Here’s a question that has bugged me since childhood. Why does the tooth fairy collect teeth? Why does she want them so much she’s willing to give a quarter or even a loonie for every one she finds under a pillow?

Teeth, at first glance, don’t seem very valuable. As any encyclopedia will tell you, they’re “calcified structures, attached to the upper and lower jaws of vertebrates and a few lower animals, and used primarily for mastication.” In other words, they’re the little hard things in your mouth you use to chew food.

The visible portion of a tooth, the crown, is covered with enamel, the hardest tissue the body produces. Inside the enamel is the dentin, a bone-like substance attached to the bone of the jaw by the hidden root, which is covered with a hard, thin layer, called cementum. Inside the dentin, the pulp cavity holds blood vessels, nerves and connective tissue, which reach into the jaw through the root canal.

Humans grow two sets of teeth. My six-month-old daughter has just sprouted her first two; eventually she will have 20 “baby teeth” (properly called deciduous teeth). As her jaw grows, the roots of her baby teeth will separate, opening up space for the emergence of her permanent teeth, whose development will cause her jaw tissues to suck up the roots of her baby teeth, causing them to loosen and fall out.

Baby teeth are replaced by 28 permanent teeth, followed, in the late teenage years, by four additional ones, the wisdom teeth (although having had to have two of them pulled, I don’t see much wisdom in them at all). Some people’s wisdom teeth never appear, and they may eventually disappear from human mouths altogether: since modern foods are easy to eat, there’s no survival benefit left in being able to grind coarse grain with your jaw.

Wisdom teeth are among a total of 12 broad, flat grinding teeth at the back of the mouth called molars. In front of them are eight bicuspids (a “cusp” is a point; the bicuspids have two each), then four cuspids (single-pointed teeth, better known as “canines,” because they’re particularly pronounced in dogs), then four lateral incisors and four central incisors. The incisors cut our food, the cuspids and bicuspids tear it into smaller pieces, and the molars grind it into pulp.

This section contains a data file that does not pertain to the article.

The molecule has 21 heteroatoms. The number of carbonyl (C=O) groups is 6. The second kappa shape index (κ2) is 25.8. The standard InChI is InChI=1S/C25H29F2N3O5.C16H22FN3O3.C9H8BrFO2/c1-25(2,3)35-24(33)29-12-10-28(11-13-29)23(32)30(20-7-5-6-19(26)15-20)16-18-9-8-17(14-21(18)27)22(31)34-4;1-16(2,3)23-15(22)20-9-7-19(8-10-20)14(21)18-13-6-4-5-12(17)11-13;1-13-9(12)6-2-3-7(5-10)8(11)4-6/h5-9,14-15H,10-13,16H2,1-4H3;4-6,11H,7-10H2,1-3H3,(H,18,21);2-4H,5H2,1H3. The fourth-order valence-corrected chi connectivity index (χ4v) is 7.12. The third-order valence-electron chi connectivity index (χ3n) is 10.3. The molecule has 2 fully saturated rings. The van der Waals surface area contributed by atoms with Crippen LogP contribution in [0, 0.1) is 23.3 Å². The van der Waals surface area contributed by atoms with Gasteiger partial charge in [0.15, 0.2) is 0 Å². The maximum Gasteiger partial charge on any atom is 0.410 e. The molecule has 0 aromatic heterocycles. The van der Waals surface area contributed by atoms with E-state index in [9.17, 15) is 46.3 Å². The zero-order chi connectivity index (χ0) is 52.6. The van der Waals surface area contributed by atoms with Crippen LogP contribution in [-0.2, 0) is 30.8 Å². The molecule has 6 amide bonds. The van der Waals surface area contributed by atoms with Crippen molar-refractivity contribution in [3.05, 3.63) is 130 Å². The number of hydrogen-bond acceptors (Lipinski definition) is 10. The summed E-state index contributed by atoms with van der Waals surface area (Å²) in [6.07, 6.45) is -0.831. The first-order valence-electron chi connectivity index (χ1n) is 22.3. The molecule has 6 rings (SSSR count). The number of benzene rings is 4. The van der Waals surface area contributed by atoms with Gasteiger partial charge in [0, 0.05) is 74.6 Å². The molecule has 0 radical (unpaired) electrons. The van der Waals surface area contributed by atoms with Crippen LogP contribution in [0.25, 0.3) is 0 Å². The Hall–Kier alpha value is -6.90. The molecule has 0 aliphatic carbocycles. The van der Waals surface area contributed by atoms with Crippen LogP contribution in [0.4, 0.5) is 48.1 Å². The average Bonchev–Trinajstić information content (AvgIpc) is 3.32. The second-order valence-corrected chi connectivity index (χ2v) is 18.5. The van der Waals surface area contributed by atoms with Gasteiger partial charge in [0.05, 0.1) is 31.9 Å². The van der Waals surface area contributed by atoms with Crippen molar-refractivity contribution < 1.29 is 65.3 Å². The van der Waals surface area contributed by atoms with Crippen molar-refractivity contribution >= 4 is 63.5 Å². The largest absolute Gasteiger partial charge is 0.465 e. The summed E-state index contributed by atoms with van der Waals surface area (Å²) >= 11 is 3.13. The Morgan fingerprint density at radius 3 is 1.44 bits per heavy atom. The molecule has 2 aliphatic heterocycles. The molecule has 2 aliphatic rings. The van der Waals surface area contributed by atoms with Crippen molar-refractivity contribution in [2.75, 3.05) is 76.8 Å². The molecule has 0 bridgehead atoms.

Within this basic human mouth design there’s still plenty of room for variation. Not everyone grows the same number of teeth. Although our teeth are designed to fit together neatly when we bite, some people’s teeth are misaligned, leading to problems ranging from sore jaw muscles in the jaw to trouble speaking.

Tooth problems have been of concern since before the dawn of history. Cro-Magnon skulls from 25,000 years ago show evidence of tooth decay, and a Sumerian clay tablet from 5,000 BC discusses toothache (it says it’s caused by small gnawing worms within the tooth).

The most common form of tooth disease is dental caries, better known as “cavities.” Bacteria are constantly at work in the mouth, reacting with carbohydrates to form acids that can dissolve tooth enamel. Once there’s a hole in the enamel, other bacteria can penetrate the dentin, and eventually infection can reach the pulp cavity and, through the root canal, the jaw itself, where a pocket of pus, or “abscess” may form.

Dentists have learned how to clean the decayed material out of cavities and fill them back in (and treat many other tooth problems, equally as unpleasant), allowing people to keep their teeth longer and greatly improving the quality of life of literally millions of human beings, who are almost universally ungrateful and avoid visiting members of the profession if at all possible.

The best way to avoid visiting the dentist for anything other than routine checkups is to brush and floss regularly, which removes the bits of food bacteria feed on and some of the bacteria themselves, and prevents the build-up of plaque (a protective covering the bacteria produce to escape the anti-bacterial effects of saliva) or, worse, tartar, which is hardened plaque mixed in with salivary mucus and food residue.

The addition of fluoride to drinking water, common in many North American cities (though not Regina) has greatly reduced the incidence of cavities, especially in children.

Teeth today are probably in better shape than they have been at any time in history–which means it’s time for the Tooth Fairy to increase her rates.

The improved quality of the merchandise demands it.

Permanent link to this article: https://edwardwillett.com/1995/08/teeth/

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